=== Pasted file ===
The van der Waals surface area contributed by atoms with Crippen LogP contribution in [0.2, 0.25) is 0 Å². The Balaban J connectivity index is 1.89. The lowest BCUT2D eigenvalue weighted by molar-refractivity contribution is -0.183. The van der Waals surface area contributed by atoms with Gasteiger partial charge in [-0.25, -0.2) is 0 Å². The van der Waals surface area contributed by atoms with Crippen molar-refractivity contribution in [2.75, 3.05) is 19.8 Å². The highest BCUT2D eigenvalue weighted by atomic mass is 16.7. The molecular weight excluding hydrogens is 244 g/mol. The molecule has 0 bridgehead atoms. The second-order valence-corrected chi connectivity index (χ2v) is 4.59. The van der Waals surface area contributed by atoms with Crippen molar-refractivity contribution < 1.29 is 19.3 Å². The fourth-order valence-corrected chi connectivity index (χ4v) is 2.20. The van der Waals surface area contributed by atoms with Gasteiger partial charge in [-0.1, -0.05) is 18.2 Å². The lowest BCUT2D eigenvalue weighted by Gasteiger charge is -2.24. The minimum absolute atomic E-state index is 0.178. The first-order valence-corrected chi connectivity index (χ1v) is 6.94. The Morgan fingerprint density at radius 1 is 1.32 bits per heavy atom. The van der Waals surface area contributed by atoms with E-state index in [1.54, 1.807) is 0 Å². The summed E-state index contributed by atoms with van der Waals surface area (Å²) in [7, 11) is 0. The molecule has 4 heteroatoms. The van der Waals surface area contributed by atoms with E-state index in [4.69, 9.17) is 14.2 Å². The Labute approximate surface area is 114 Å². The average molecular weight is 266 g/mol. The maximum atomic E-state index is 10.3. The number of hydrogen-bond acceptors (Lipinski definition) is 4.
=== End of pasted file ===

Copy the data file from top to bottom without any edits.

The van der Waals surface area contributed by atoms with Crippen LogP contribution in [0.2, 0.25) is 0 Å². The Balaban J connectivity index is 1.89. The lowest BCUT2D eigenvalue weighted by molar-refractivity contribution is -0.183. The van der Waals surface area contributed by atoms with Gasteiger partial charge in [-0.25, -0.2) is 0 Å². The van der Waals surface area contributed by atoms with Crippen molar-refractivity contribution in [2.75, 3.05) is 19.8 Å². The highest BCUT2D eigenvalue weighted by atomic mass is 16.7. The molecular weight excluding hydrogens is 244 g/mol. The molecule has 0 bridgehead atoms. The second-order valence-corrected chi connectivity index (χ2v) is 4.59. The van der Waals surface area contributed by atoms with Crippen molar-refractivity contribution < 1.29 is 19.3 Å². The fourth-order valence-corrected chi connectivity index (χ4v) is 2.20. The van der Waals surface area contributed by atoms with Gasteiger partial charge in [-0.1, -0.05) is 18.2 Å². The lowest BCUT2D eigenvalue weighted by Gasteiger charge is -2.24. The minimum absolute atomic E-state index is 0.178. The first-order valence-corrected chi connectivity index (χ1v) is 6.94. The Morgan fingerprint density at radius 1 is 1.32 bits per heavy atom. The van der Waals surface area contributed by atoms with E-state index in [1.54, 1.807) is 0 Å². The summed E-state index contributed by atoms with van der Waals surface area (Å²) in [7, 11) is 0. The molecule has 4 heteroatoms. The van der Waals surface area contributed by atoms with E-state index in [4.69, 9.17) is 14.2 Å². The Labute approximate surface area is 114 Å². The average molecular weight is 266 g/mol. The maximum atomic E-state index is 10.3. The number of hydrogen-bond acceptors (Lipinski definition) is 4.